Shatik Stevens: Bringing the Arts to Youth of Love City

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Shatik Stevens, above right, performing at last year’s SJSA’s Bachelor/Bachelorette Auction.

With seemingly everyone these days throwing around the phrase “It takes a village to raise a child,” Shatik Stephens is doing more than just talking about helping Love City’s youth.

Stephens is teaching two classes at the St. John School of the Arts this fall, Creative Move-ment and Performance Choir, both aimed at introducing youngsters to the arts.

“My motivation is the kids,” she said. “I love music and dance and I believe that the arts are a need, especially for these kids who don’t have anything to do. The kids are getting such a disservice by not having the arts.”

“I started playing the flute in the third grade and I have a daughter in third grade who, right now, doesn’t have a music teacher,” Stephens continued. “I was reading sheet music in the third grade. These kids are missing out on a lot.”

The Arts and Education
There is a direct link between music and a student’s performance in school, explained Stephens.
“Children who have music do better in school, because there is a discipline involved in any art,” she said. “You learn so many things that you can apply to your school work. Kids who don’t have that lose out because they don’t have that extra pull.”

 Stephens’ Performance Choir class, open to all ages, will not be your average singing group.
“I don’t think our children are educated enough when it comes to the arts,” Stephens said. “I don’t want the kids to just sing a song and have no idea where it came from. Instead of starting out singing, we’re going to go over musical terms and history.”

The Performance Choir will tackle everything from Bach to gospel with an emphasis on prominent people in each genre, Stephens explained.

History Lessons, Too
“Let’s say we’re doing a jazz piece,” she said. “Before we learn the song, we’ll learn about someone in jazz like Duke Ellington or Ella Fitzgerald — someone who has made a contribution to the field.”

Stephens is also teaching Creative Movement for children between the ages of three and five. The class is designed to enable children to realize their bodies and the space around them, the arts teacher explained.

“Basically, the children will learn what they can do with their bodies,” she said. “The class will make them aware of all of the parts of their bodies, their spatial constraints and how to use the space around them. They will use their  imaginations for their movements.”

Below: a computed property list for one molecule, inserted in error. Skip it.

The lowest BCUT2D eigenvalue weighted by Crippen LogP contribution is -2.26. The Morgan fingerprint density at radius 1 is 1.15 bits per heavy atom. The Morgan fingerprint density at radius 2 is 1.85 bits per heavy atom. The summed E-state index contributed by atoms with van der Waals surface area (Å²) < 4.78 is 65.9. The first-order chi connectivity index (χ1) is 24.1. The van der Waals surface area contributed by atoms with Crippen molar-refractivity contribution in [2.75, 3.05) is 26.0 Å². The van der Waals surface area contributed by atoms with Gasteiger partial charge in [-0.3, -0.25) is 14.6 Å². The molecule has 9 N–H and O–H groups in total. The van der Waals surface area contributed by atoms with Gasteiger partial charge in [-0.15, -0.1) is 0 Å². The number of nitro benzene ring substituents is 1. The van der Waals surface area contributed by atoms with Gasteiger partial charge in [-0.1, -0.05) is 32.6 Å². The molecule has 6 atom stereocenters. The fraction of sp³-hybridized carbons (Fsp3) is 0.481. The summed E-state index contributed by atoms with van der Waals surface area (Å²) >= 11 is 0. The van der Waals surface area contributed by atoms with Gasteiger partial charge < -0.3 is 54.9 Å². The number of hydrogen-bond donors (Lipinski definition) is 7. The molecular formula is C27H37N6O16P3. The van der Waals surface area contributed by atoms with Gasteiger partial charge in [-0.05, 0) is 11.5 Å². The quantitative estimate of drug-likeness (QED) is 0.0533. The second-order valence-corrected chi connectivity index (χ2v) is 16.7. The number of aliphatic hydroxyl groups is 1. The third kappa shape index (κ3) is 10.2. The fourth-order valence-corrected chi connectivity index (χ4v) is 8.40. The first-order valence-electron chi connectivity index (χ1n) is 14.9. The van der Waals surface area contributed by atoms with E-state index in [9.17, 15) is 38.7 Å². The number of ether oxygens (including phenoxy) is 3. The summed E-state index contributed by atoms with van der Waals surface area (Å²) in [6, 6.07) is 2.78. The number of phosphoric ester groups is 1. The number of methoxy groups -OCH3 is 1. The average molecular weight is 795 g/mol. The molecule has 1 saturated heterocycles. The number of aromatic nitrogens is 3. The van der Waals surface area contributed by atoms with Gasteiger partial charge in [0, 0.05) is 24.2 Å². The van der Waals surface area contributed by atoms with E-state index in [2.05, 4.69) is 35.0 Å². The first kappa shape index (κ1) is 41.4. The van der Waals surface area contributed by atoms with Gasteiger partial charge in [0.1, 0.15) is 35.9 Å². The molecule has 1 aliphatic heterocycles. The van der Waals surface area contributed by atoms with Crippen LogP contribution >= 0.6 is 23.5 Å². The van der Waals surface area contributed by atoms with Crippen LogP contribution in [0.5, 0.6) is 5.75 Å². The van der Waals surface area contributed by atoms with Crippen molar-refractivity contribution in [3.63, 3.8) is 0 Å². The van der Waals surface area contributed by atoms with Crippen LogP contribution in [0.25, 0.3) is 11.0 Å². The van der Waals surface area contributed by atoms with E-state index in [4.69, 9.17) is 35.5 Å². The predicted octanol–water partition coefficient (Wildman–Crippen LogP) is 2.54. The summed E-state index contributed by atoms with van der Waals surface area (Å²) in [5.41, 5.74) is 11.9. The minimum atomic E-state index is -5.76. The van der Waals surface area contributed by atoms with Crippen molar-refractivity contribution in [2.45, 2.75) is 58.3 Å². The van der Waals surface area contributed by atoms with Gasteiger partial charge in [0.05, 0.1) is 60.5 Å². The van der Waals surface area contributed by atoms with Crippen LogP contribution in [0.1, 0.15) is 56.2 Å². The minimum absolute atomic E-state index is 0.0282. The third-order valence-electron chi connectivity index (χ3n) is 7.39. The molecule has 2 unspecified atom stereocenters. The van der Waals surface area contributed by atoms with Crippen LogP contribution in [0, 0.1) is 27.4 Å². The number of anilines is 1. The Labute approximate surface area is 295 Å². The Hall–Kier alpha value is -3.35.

“It’s a base for future dance instruction and the building block to Modern Dance and other forms,” Stephens added. “It’s not structured like ballet or tap. They have more freedom of movement and really get to be creative.”

Musical Roots
As a one-time member of Steel Unlimited II, Miss St. John 1994, a veteran stage performer and a former assistant to Director Jan Kinder at SJSA, singing and dancing are nothing new to Stephens.

“Music is in my family,” she said. “My grandfather used to play the guitar and sing and my grandmother and her sisters always sang. My parents kept it up and sang all the time too.”

Stephens is already a veteran teacher for SJSA, having organized the program for the school’s end of the summer recital — in just two weeks.

“It was intense,” she said. “I went everyday to get it done and in the end, it was great. The kids really enjoyed it and so did I.”

The talented singer is a fixture of the St. John music scene, having performed at a number of functions including the opening of the Enighed Pond Marine Facility, the V.I. Governor’s Christmas Party, and the AIDS Day commemoration ceremony. Stephens also performs in a singing group.

“I’m in a group called Three Sweet with my long-time friends Chezni Charles and Shikima Jones,” she said. “We performed at Starfest way back when and used to sing around the island a lot. Our schedules are just crazy right now, but we still try.”

Much More Still To Come
In addition to her work at SJSA, Stephens said she is trying to revitalize the Bethany Moravian Church Youth Choir, which she started last spring and has a ton of ideas for future classes and singing groups.

“This is just the start for me,” she said. “I hope to be successful and I’m looking forward to doing more with the School of the Arts. My passion is performance arts and my focus is really on the kids.”
In the near future, look out for Stephens’ Performance Choir to present a show during the Christmas season.

“I am striving to have something for Christmas,” she said. “It could be just a little recital program, but my hope is the parents who send their children to the class will support a program. Parental support and community support are both important.”